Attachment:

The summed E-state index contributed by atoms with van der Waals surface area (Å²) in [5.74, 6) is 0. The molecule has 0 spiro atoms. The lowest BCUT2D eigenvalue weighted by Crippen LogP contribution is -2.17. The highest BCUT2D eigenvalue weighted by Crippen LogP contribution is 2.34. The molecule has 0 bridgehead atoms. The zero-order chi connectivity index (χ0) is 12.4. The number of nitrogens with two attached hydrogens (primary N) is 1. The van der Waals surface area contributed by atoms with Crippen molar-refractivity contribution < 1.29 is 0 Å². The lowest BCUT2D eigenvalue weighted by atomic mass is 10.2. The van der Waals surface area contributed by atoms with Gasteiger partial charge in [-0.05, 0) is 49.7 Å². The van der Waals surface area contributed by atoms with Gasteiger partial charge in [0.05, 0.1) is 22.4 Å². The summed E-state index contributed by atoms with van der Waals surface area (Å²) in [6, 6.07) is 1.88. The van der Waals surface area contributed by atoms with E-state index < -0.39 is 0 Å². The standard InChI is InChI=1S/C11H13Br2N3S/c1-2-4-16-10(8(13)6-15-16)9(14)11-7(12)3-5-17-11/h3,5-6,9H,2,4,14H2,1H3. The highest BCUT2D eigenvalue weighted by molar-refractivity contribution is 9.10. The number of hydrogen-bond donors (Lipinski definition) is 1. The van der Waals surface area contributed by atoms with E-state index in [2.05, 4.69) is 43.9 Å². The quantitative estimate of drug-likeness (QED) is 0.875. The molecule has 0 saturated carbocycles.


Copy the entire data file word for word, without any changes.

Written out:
The summed E-state index contributed by atoms with van der Waals surface area (Å²) in [5.74, 6) is 0. The molecule has 0 spiro atoms. The lowest BCUT2D eigenvalue weighted by Crippen LogP contribution is -2.17. The highest BCUT2D eigenvalue weighted by Crippen LogP contribution is 2.34. The molecule has 0 bridgehead atoms. The zero-order chi connectivity index (χ0) is 12.4. The number of nitrogens with two attached hydrogens (primary N) is 1. The van der Waals surface area contributed by atoms with Crippen molar-refractivity contribution < 1.29 is 0 Å². The lowest BCUT2D eigenvalue weighted by atomic mass is 10.2. The van der Waals surface area contributed by atoms with Gasteiger partial charge in [-0.05, 0) is 49.7 Å². The van der Waals surface area contributed by atoms with Gasteiger partial charge in [0.05, 0.1) is 22.4 Å². The summed E-state index contributed by atoms with van der Waals surface area (Å²) in [6, 6.07) is 1.88. The van der Waals surface area contributed by atoms with E-state index < -0.39 is 0 Å². The standard InChI is InChI=1S/C11H13Br2N3S/c1-2-4-16-10(8(13)6-15-16)9(14)11-7(12)3-5-17-11/h3,5-6,9H,2,4,14H2,1H3. The highest BCUT2D eigenvalue weighted by molar-refractivity contribution is 9.10. The number of hydrogen-bond donors (Lipinski definition) is 1. The van der Waals surface area contributed by atoms with E-state index in [2.05, 4.69) is 43.9 Å². The quantitative estimate of drug-likeness (QED) is 0.875. The molecule has 0 saturated carbocycles.